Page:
AndiTweetWith a little thought and planning, you can find reasons to talk about your audiobooks on days other than the release days. Your growing fan base is interested in progress on your current book, funny quotes from it, etc.

I created an annual event calendar where I can connect the people/themes/events in my audiobooks with something in the news. I can create updates ahead of the date and use them each year.

For instance, my Blue Suede Memphis mystery series is set in – you guessed it — Memphis, and the main character is a tour bus driver. The titles of the books are plays on the names of famous Elvis songs. I can promote the series of books on Elvis’ birthday. On 13 July, I’ll talk about the audiobook Hound Dog Blues because it will be the anniversary of the release date for Elvis’ hit record Hound Dog.

You can also check Chase’s Calendar of Events each day to discover clever promotional tie-ins. Oh, and you should know that June is always audiobook month, so you could plan some promotions around that theme.

3. Be Creative

Think of marketing your audiobooks as yet another way to express your creativity. After you receive that email from Audible with your 25 promotional codes, you can write a fun blurb to give them away, as illustrated here by narrator Christa Lewis.

ChristaPost

She really makes you want her audiobook! And who knows – maybe someone who misses out on the download code is intrigued enough to BUY the book!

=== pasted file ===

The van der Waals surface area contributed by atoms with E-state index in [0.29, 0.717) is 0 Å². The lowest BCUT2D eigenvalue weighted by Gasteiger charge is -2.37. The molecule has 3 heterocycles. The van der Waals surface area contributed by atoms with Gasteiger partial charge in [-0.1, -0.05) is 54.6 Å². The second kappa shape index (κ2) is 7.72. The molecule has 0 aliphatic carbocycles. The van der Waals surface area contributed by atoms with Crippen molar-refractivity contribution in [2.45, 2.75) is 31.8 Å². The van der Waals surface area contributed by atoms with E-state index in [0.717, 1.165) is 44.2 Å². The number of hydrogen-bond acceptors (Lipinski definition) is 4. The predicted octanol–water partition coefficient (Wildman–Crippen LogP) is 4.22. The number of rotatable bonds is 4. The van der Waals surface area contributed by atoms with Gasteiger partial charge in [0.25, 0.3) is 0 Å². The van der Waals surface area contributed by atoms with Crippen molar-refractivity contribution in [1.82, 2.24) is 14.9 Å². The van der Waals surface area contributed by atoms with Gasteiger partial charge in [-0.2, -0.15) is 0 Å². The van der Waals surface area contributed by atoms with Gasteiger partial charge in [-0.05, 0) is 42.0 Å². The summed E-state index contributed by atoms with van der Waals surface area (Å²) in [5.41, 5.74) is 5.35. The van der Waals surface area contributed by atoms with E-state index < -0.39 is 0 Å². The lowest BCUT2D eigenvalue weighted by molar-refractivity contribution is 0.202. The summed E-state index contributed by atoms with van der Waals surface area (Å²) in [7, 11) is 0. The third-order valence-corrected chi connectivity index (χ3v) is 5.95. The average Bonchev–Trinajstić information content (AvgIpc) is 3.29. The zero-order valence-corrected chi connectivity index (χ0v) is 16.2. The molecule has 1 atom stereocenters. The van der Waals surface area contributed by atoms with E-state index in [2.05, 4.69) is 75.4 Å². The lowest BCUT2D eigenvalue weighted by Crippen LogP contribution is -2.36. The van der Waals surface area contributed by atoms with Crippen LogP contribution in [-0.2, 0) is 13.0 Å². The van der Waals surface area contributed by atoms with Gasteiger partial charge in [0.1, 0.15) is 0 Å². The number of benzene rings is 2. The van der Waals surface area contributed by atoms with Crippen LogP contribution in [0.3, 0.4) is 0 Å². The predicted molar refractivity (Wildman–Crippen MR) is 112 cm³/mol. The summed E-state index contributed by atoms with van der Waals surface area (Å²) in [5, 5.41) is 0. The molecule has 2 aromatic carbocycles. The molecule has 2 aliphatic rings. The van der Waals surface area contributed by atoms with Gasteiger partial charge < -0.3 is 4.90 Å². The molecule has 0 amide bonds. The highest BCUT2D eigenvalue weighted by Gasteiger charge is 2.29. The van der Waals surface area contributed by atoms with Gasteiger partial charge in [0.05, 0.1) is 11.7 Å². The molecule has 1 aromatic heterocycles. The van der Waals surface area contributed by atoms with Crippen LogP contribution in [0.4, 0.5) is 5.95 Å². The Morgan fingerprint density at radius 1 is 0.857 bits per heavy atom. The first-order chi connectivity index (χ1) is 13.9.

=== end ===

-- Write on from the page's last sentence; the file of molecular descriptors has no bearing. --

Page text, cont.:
If you pay attention to what your publishers and authors are promoting, inspiration for a tie-in promotion may come beating down your door. One day, I noticed that author Barbara Silkstone wrote a blog post where her character Wendy Darlin (who is voiced by Nicole Colburn in audiobooks) interviewed Sasha McCandless, who is the main character in the series of books I’ve narrated for Melissa F. Miller.

I contacted Nicole about her interest in recording her character’s lines. We both obtained permission from our authors to record that blog installment like a radio show. The resulting recording was fun to create, thrilled our authors, and has been something that we continue to publicize.

Coming up in part two, I’ll share some more ways to create those coveted associations to your message. I’ll also give you site-specific social media tactics geared to make your audiobooks more easily discoverable.

You can find part two of Karen’s guest post here.

Help your fellow narrators out by sharing some of your favorite audiobook marketing tactics below!